Copper prices fell Friday and Monday, falling from the 10-month highs seen on Thursday. A key factor to the recent negative swing points to a report that Chinese leaders have decided to focus on structural economic reforms rather than stimulus measures.
The recent drop in price is not changing the outlook for copper. The expectation of higher prices remains supported by reports of a May breakthrough in the U.S.-China trade negotiations. The red metal is holding above the 55-day moving average at 2.8877, as it has done since January 29.
Copper opened this morning at just over $2.90 a pound. Click on the chart below for up-to-the-minute pricing from MacroTrends Trading View.
“The red metal is now in wait and see mode,” states frequent tED contributor Andrew Hecht of Seeking Alpha. “But at above $2.90, the red metal is still signaling that the prospects for economic growth are high. Technical indicators are in neutral territory when it comes to both price momentum and relative strength. Optimism on trade lifts the price, and the lack of any news has caused it to drift lower over recent trading sessions.”
Investors appear to still be bullish on copper, raising their net long positions to the highest in three weeks, according to Commodity Futures Trading Commission (CFTC) data released last week.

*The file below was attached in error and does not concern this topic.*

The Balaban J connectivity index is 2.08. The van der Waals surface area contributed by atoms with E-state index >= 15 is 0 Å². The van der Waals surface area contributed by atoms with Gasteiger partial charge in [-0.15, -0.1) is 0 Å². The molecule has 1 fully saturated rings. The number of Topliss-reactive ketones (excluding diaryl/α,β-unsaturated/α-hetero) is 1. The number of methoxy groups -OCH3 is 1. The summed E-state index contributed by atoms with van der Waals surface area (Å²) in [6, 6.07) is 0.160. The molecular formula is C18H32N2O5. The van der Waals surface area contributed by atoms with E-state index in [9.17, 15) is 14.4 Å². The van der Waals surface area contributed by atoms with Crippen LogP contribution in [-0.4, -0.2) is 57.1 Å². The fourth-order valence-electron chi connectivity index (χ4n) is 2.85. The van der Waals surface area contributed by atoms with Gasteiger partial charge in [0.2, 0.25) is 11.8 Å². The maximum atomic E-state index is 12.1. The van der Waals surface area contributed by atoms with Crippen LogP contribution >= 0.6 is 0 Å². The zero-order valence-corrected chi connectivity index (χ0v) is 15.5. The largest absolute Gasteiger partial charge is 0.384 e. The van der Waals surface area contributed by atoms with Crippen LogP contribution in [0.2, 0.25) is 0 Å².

Copper inventories at a few key exchanges are providing mixed reviews for copper. Levels at the London Metal Exchange were at 189,225 tons as recently as last week. This after peaking at nearly 200,000 early this month after falling to 110,000 metric tons in the middle of March. Inventory at the Shanghai Futures Exchange warehouses fell for a third straight week last week, dropping 3.4% to 236,734 tons, according to Bloomberg reports. COMEX copper inventories have declined as well – from 70,000 metric tons to 37,497 tons as of the end of last week.
What does all of this talk of inventory levels mean? All of this points to the fact that the demand for copper remains strong.
Here are more numbers to support that thought. China imported 391,000 tons of unwrought copper in March. That is up by 25.7 percent from the previous month and 26.5 percent higher than a year earlier which weighed on prices. However, robust economic data by China and the chances of a possible trade deal between the U.S. and China restricted the downside for the red metal prices. Moreover, an increase in demand for copper as a key component of electric vehicles might support the prices.
Could EVs push us to “a world without copper”?
“Even if we mined every last discovered, and undiscovered, pound of land-based copper, the expected 8.2 billion people in the developing world would only get three-quarters of the way towards copper use parity per capita with the US if we assume 10 billion people by 2050.”
This is an excerpt from an article on Investing.com by Richard Mills. He writes about electric vehicles getting a boost from big auto. You have to read a bit as he sets up the story, but he has some really good thoughts about the future of the copper, and possibly “a world without copper.” Here is his article.Tagged with 2019, copper